Hypothenemus hampei, coffee berry borer (CBB) is the most economically important coffee pest in the world. The female bores a hole in the coffee cherry and deposits eggs in the fruit. Once the eggs hatch, the larva feed on the seed of the fruit (Burbano, Wright, Bright, & Vega 2011). The damage to the fruit and seed reduces quality and yield (Figure 3).
The full lifecycle of H.hampei is completed in 28 - 35 days. Eggs hatch in 5 - 9 days and are laid by the female over the course of about 60 days. Once hatched, the larva can feed on the coffee seed for 10 - 16 days. Female larvae molt twice and then pupate for 4 - 9 days. Once a female emerges she becomes fertile shortly thereafter. Once inseminated, new females leave the cherry and take flight to find a new host. Females can live up to 157 days and can produce up to nine generations in one year if cherries are available year-round (Waller, Bigger, Hillocks, 2007). The mother does not leave an established cherry.
Males, which can not fly, remain in the fruit their entire life (Burbano, Wright, Bright, & Vega 2011) and fertilize females soon after the female emerges and becomes fertile. A single male can fertilize up to 30 females and can live up to 87 days (Waller, Bigger, Hillocks, 2007). CBB has a haplodiploid mating system with a roughly 10:1 female-to-male sex ratio (Aristizábal, Bustillo, & Arthurs, 2016).
Notable visual and olfactory attributes
The female CBB has larger eyes and shows a preference for the colors black and red when seeking new fruit to infest. The female is also able to detect kairomones (alcohols) released by a ripening cherry. (Aristizábal, Bustillo, & Arthurs, 2016)
The female bores into the coffee cherry, near the apex (Figures 1 & 2) and prefers more mature fruit (greater than 120 days from flowering), which allows easier excavation by the female (Waller, Bigger, Hillocks, 2007; Aristizábal, Bustillo, & Arthurs, 2016). The female excavates galleries inside the cherry in which to lay eggs at a rate of 2 - 3 eggs a day continuously for up to 20 days before needing to rest (Aristizábal, Bustillo, & Arthurs, 2016). Once hatched, larvae then feed on the seed as they bore through it.
Because the female prefers cherries colored red or darker, overripe, or raisin cherries still on the plant, as in Figure 4 and those on the ground are popular sites for infestation.
Traps containing alcohol can be deployed to detect activity of new, inseminated females seeking a host plant. Effective traps are colored red or white and contain either a 3:1 or 1:1 ratio of methanol to ethanol (Messing, 2012).
Preventative, cultural practices with an intensive effort at field sanitation have proven to be the most effective measure against CBB (Waller, Bigger, Hillocks, 2007; Aristizábal, Bustillo, & Arthurs, 2016). It is critical to harvest fruit at optimal maturity and not leave overripe fruit—which is preferred by the insect—in the field.
- Remove and destroy debris, especially fallen fruit, from around the base of coffee trees.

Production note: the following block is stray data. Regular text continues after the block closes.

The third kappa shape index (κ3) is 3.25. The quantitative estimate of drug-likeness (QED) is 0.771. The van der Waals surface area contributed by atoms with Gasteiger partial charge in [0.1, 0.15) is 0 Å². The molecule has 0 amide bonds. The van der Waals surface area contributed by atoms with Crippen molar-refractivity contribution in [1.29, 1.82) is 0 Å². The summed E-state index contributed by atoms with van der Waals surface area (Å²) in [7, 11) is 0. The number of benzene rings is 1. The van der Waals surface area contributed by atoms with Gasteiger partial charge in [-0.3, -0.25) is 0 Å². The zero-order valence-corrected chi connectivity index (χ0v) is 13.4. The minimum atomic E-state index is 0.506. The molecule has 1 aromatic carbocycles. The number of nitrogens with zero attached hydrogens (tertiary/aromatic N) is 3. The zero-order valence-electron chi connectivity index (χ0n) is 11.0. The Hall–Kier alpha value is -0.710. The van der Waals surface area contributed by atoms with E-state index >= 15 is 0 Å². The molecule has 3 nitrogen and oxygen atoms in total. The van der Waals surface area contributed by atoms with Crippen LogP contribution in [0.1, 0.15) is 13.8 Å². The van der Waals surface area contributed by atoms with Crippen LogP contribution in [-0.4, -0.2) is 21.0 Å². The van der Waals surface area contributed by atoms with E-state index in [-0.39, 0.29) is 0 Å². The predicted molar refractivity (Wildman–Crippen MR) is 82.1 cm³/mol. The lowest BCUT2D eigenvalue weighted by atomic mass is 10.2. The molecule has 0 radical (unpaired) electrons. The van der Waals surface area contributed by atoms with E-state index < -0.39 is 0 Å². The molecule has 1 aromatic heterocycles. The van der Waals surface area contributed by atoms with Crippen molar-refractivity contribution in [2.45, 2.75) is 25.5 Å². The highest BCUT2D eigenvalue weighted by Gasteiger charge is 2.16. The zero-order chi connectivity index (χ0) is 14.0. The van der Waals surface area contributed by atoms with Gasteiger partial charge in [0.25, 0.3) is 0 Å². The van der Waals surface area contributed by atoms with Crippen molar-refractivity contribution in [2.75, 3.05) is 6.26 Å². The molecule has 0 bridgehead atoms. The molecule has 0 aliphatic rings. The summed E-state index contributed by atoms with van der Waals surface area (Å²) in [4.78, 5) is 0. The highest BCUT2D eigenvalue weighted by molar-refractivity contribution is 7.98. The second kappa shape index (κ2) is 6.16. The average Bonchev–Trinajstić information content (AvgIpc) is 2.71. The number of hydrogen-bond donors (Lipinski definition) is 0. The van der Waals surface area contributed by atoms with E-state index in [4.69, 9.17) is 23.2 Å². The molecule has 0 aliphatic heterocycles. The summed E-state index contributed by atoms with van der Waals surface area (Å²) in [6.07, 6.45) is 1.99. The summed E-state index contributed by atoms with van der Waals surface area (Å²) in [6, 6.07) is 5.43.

- Harvest cherries as soon as economically feasible.
- Re-harvest each tree frequently during the harvest season.
- Do not allow cherries to overripen on the tree.
- Strip-pick each tree at the end of the harvest to ensure no fruit remains.
Biological controls will likely be less effective (possibly even unnecessary) if proper field sanitation practices are followed as in the section “Cultural control.”
- Parasitoid wasps Cephalonomia stephanoderis, and Prorops nasuta target the CBB larvae and pupae and Phymastichus coffea targets the adult CBB.
- Generalist predators of CBB can include:
- Ants (Solenopsis geminate, Dorymyrmessp. Pheidolesp., Mycocepurus smithii, and Tetramorium bicarinatum).
- Thrips (Karnypthrips flaves)
- Flat bark beetle, (Cathartus quadricollis)
The fungus Beauveria bassiana has proven effective in some Central and South American countries and Hawaii—some formulations are approved in Certified Organic production (CBB Control, n.d.)
Insecticides pose a challenge because CBB spends most of its life inside the fruit, protected from insecticides. Some older literature references the effectiveness of endosulphan. However, it is being phased out of use globally due to its toxicity to both insects and mammals. Note that the US EPA does not allow endosulphan residue on coffee (Tolerances And Exemptions For Pesticide Chemical Residues In Food, 2017). Detected residue would prevent the sale within the US.
Aristizábal, L. F., Bustillo, A. E., & Arthurs, S. P. (2016). Integrated pest management of coffee berry borer: strategies from Latin America that could be useful for coffee farmers in Hawaii. Insects, 7(1), 6.
Burbano, E., Wright, M., Bright, D. E., & Vega, F. E. (2011). New record for the coffee berry borer, Hypothenemus hampei, in Hawaii. Journal of Insect Science, 11(1).
CBB Control. (n.d.). Hawaii Coffeeed. Retrieved July 16, 2020, from https://www.hawaiicoffeeed.com/cbb-control.html
Cranshaw, W. (2017, November 30). [Picture of severe insect damage to coffee cherry] [Photograph]. Bugwood.org. https://www.ipmimages.org/browse/detail.cfm?imgnum=5556066
Cranshaw, W. (2017, November 30). [Picture of entry wounds near the apex] [Photograph]. Bugwood.org. https://www.ipmimages.org/browse/detail.cfm?imgnum=5556067
EPA Tolerances And Exemptions For Pesticide Chemical Residues In Food, 40 C.F.R. § 180.182 (2017). https://www.govinfo.gov/content/pkg/CFR-2017-title40-vol26/xml/CFR-2017-title40-vol26-part180.xml#seqnum180.182
Messing, R. H. (2012). The coffee berry borer (Hypothenemus hampei) invades Hawaii: Preliminary investigations on trap response and alternate hosts. Insects, 3(3),640-652.
Waller, J. M., Bigger, M., & Hillocks, R. J. (2007). Coffee pests, diseases and their management: CABI.
Wikipedia contributors. (2020, June 29). Endosulfan. Wikipedia. https://en.wikipedia.org/wiki/Endosulfan#Health_effects